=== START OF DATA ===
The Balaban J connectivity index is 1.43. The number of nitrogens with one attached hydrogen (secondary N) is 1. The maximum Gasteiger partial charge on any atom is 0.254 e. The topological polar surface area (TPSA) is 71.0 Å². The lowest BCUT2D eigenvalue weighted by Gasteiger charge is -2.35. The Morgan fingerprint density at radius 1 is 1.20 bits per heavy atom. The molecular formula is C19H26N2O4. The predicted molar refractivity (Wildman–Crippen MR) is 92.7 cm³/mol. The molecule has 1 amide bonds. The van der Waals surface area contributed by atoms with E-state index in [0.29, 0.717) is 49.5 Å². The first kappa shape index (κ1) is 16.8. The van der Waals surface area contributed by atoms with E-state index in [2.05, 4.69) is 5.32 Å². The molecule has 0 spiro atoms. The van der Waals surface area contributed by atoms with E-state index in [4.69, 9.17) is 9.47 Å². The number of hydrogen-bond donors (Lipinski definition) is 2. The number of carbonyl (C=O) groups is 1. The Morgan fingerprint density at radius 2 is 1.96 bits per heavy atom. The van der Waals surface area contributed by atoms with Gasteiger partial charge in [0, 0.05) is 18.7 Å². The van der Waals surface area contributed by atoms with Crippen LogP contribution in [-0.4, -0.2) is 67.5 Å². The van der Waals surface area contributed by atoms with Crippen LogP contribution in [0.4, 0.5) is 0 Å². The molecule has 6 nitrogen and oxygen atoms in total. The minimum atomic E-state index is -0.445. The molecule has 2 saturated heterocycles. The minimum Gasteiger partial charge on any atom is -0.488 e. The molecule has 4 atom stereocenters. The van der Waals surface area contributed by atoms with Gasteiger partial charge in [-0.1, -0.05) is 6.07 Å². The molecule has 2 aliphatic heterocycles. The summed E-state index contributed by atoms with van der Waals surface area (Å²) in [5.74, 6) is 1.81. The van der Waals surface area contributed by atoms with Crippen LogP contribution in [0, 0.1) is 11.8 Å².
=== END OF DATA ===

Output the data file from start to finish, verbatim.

The Balaban J connectivity index is 1.43. The number of nitrogens with one attached hydrogen (secondary N) is 1. The maximum Gasteiger partial charge on any atom is 0.254 e. The topological polar surface area (TPSA) is 71.0 Å². The lowest BCUT2D eigenvalue weighted by Gasteiger charge is -2.35. The Morgan fingerprint density at radius 1 is 1.20 bits per heavy atom. The molecular formula is C19H26N2O4. The predicted molar refractivity (Wildman–Crippen MR) is 92.7 cm³/mol. The molecule has 1 amide bonds. The van der Waals surface area contributed by atoms with E-state index in [0.29, 0.717) is 49.5 Å². The first kappa shape index (κ1) is 16.8. The van der Waals surface area contributed by atoms with E-state index in [2.05, 4.69) is 5.32 Å². The molecule has 0 spiro atoms. The van der Waals surface area contributed by atoms with E-state index in [4.69, 9.17) is 9.47 Å². The number of hydrogen-bond donors (Lipinski definition) is 2. The number of carbonyl (C=O) groups is 1. The Morgan fingerprint density at radius 2 is 1.96 bits per heavy atom. The van der Waals surface area contributed by atoms with Gasteiger partial charge in [0, 0.05) is 18.7 Å². The van der Waals surface area contributed by atoms with Crippen LogP contribution in [-0.4, -0.2) is 67.5 Å². The van der Waals surface area contributed by atoms with Crippen LogP contribution in [0.4, 0.5) is 0 Å². The molecule has 6 nitrogen and oxygen atoms in total. The minimum atomic E-state index is -0.445. The molecule has 2 saturated heterocycles. The minimum Gasteiger partial charge on any atom is -0.488 e. The molecule has 4 atom stereocenters. The van der Waals surface area contributed by atoms with Gasteiger partial charge in [-0.1, -0.05) is 6.07 Å². The molecule has 2 aliphatic heterocycles. The summed E-state index contributed by atoms with van der Waals surface area (Å²) in [5.74, 6) is 1.81. The van der Waals surface area contributed by atoms with Crippen LogP contribution in [0, 0.1) is 11.8 Å².